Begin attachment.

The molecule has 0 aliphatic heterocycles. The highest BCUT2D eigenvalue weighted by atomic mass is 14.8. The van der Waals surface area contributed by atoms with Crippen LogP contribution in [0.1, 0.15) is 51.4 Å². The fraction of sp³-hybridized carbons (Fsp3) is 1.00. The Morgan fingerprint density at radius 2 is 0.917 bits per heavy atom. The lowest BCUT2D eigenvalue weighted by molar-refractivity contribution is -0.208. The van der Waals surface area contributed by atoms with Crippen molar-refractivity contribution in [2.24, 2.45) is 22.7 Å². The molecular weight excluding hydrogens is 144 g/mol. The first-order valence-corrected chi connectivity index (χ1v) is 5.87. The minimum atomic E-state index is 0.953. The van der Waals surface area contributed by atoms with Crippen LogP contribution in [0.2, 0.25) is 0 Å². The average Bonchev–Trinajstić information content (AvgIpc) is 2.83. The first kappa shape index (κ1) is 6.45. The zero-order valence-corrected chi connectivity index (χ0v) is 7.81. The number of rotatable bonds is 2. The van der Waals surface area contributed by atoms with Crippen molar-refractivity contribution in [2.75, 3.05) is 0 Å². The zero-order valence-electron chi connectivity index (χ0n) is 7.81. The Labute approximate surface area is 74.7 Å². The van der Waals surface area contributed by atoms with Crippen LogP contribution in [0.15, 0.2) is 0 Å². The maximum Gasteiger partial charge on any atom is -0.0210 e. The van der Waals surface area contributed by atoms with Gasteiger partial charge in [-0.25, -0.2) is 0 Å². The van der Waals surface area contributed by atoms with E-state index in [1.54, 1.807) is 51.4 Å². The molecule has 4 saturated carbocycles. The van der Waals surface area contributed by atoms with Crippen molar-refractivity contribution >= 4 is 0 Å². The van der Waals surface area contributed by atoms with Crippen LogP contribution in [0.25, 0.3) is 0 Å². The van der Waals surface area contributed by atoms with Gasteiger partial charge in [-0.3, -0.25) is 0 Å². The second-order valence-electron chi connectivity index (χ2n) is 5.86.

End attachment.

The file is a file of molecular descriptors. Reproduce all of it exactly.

The molecule has 0 aliphatic heterocycles. The highest BCUT2D eigenvalue weighted by atomic mass is 14.8. The van der Waals surface area contributed by atoms with Crippen LogP contribution in [0.1, 0.15) is 51.4 Å². The fraction of sp³-hybridized carbons (Fsp3) is 1.00. The Morgan fingerprint density at radius 2 is 0.917 bits per heavy atom. The lowest BCUT2D eigenvalue weighted by molar-refractivity contribution is -0.208. The van der Waals surface area contributed by atoms with Crippen molar-refractivity contribution in [2.24, 2.45) is 22.7 Å². The molecular weight excluding hydrogens is 144 g/mol. The first-order valence-corrected chi connectivity index (χ1v) is 5.87. The minimum atomic E-state index is 0.953. The van der Waals surface area contributed by atoms with Crippen LogP contribution in [0.2, 0.25) is 0 Å². The average Bonchev–Trinajstić information content (AvgIpc) is 2.83. The first kappa shape index (κ1) is 6.45. The zero-order valence-corrected chi connectivity index (χ0v) is 7.81. The number of rotatable bonds is 2. The van der Waals surface area contributed by atoms with Crippen molar-refractivity contribution in [2.75, 3.05) is 0 Å². The zero-order valence-electron chi connectivity index (χ0n) is 7.81. The Labute approximate surface area is 74.7 Å². The van der Waals surface area contributed by atoms with Crippen LogP contribution in [0.15, 0.2) is 0 Å². The maximum Gasteiger partial charge on any atom is -0.0210 e. The van der Waals surface area contributed by atoms with Gasteiger partial charge in [-0.25, -0.2) is 0 Å². The van der Waals surface area contributed by atoms with E-state index in [1.54, 1.807) is 51.4 Å². The molecule has 4 saturated carbocycles. The van der Waals surface area contributed by atoms with Crippen molar-refractivity contribution >= 4 is 0 Å². The van der Waals surface area contributed by atoms with Crippen LogP contribution in [0.25, 0.3) is 0 Å². The van der Waals surface area contributed by atoms with Gasteiger partial charge in [-0.3, -0.25) is 0 Å². The second-order valence-electron chi connectivity index (χ2n) is 5.86.